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344. Job 33:26-28, The Prayer and Restoration of the Sufferer

26 "Then he will pray to God, and He will accept him,
That he may see His face with joy,
And He may restore His righteousness to man.
27 He will sing to men and say,
‘I have sinned and perverted what is right,
And it is not proper for me.
28 ‘He has redeemed my soul from going to the pit,
And my life shall see the light.’

 

Clines speaks about the “cultic ambience” of these verses because of its emphasis on the prayer and restoration of the sufferer after his body is healed in verse 25. Yet, I don’t fully see it that way. Though there certainly are echoes of the early Israelite cult in verses 26-28, the stronger background for the prayer to God (atar, 20x is the verb for “pray”), for example, is the confrontation between Moses and Pharaoh in Exodus 8-10 (see below). Though the verb ratsah (57x, “to take delight in, receive favorably, be accepted”) is often used in sacrificial contexts (11x in Leviticus), it is just as often used in prayers to God for general deliverance in the Psalms (13x in Psalms). There is no language of offering up sacrifices of animals or of vows, which is constitutive of cultic service, though there is a reference to joining the community in a public thanksgiving.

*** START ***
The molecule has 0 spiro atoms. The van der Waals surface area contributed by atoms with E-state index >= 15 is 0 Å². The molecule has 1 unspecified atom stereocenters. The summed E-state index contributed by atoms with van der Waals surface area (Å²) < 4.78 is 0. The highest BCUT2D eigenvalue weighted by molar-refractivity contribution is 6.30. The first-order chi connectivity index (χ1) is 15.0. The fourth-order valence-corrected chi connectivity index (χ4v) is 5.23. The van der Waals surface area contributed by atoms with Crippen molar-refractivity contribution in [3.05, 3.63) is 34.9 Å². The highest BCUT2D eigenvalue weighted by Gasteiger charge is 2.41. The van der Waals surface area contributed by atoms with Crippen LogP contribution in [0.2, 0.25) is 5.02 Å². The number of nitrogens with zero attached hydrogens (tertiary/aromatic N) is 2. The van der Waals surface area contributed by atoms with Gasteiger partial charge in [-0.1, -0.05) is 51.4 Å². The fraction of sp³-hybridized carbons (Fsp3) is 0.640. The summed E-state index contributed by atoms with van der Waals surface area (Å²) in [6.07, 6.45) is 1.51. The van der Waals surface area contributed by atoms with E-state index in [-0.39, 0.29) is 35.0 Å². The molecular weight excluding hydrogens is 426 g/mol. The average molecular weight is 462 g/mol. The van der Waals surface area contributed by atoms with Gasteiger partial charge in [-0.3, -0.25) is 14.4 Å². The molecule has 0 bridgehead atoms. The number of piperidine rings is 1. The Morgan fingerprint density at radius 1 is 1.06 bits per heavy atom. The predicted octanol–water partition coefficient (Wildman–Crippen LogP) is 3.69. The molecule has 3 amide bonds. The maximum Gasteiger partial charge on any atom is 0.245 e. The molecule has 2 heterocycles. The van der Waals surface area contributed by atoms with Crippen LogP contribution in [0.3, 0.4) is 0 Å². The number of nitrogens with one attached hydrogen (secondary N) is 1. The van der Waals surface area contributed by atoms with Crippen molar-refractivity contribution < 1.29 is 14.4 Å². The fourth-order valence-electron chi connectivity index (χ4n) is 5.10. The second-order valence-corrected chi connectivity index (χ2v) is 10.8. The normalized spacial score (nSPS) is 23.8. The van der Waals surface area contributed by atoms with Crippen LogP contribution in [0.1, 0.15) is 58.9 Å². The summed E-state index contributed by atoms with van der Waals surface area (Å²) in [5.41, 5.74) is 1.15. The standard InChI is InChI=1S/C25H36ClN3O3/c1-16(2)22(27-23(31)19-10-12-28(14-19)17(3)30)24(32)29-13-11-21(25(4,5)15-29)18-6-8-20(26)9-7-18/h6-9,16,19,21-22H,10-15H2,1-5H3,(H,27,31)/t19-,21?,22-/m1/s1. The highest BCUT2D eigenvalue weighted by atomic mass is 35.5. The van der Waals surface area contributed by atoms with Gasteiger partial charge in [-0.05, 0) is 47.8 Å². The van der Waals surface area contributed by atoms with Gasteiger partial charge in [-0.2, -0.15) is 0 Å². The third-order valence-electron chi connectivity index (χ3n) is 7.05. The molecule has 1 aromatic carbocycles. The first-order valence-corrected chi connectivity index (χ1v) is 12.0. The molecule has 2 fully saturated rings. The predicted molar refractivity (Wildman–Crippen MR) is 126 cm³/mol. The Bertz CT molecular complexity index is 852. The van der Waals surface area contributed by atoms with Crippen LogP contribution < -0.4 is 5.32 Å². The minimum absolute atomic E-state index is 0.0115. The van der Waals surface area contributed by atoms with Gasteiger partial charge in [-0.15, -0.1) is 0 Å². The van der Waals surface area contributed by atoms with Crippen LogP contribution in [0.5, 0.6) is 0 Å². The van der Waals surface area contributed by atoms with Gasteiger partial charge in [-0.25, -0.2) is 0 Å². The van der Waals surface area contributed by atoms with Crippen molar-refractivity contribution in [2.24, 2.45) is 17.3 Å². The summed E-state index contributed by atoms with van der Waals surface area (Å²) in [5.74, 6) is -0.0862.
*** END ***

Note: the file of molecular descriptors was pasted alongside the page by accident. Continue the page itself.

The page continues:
The one whose body becomes fresh again (v 25) offers a prayer in these verses. Verse 26 reads:

 

    “Then he will pray (atar) to God and it is a delight to him/he is favorable to him (ratsah); and he              sees his face with a shout of joy; and he restores (shub) to the man his righteousness (tsedaqah).”

 

Here we have the restoration of righteousness (tsedaqah), whereas in verse 23 the work of the interpreter/mediator is to declare “his uprightness” (yashar) to a man. The terms are different but the reality is the same—restoration of health and fulness. Verse 25 emphasized physical restoration; verse 26 speaks of ethical or spiritual restoration.  

 

The language of verse 26 gives the impression that the prayer is in response to rather than prior to healing. One might have chosen other verbs for “pray,” such as palal or chanan or the variety of verbs connected with “calling” or “crying out” (qara, zaaq, tsaaq, shava), but our author chooses the not-so-familiar atar (20x). The verb appears 8x in Exodus 8-10 to describe either Pharaoh’s urging Moses to “pray” to the Lord to remove the plague of frogs (8:8) to Moses use of the same word to describe his approach to God (8:9). This pattern of use of atar continues in these chapters as Pharaoh’s intransigence grows. The verb appears not at all in sacrificial contexts, but then is scattered throughout the rest of the Bible, with Job using it here and Eliphaz in 22:27. In Job 22:27 Eliphaz talks about the expected blessed state of the one who confesses sin to God. In language that is somewhat echoed in 33:26-27 (I am thinking of the presence of atar and paneh (face) in both places, as well as the concept of delight/rejoicing), Eliphaz says:

 

    “You shall make prayer (atar) to him, and he will hear you, and you will pay your vows."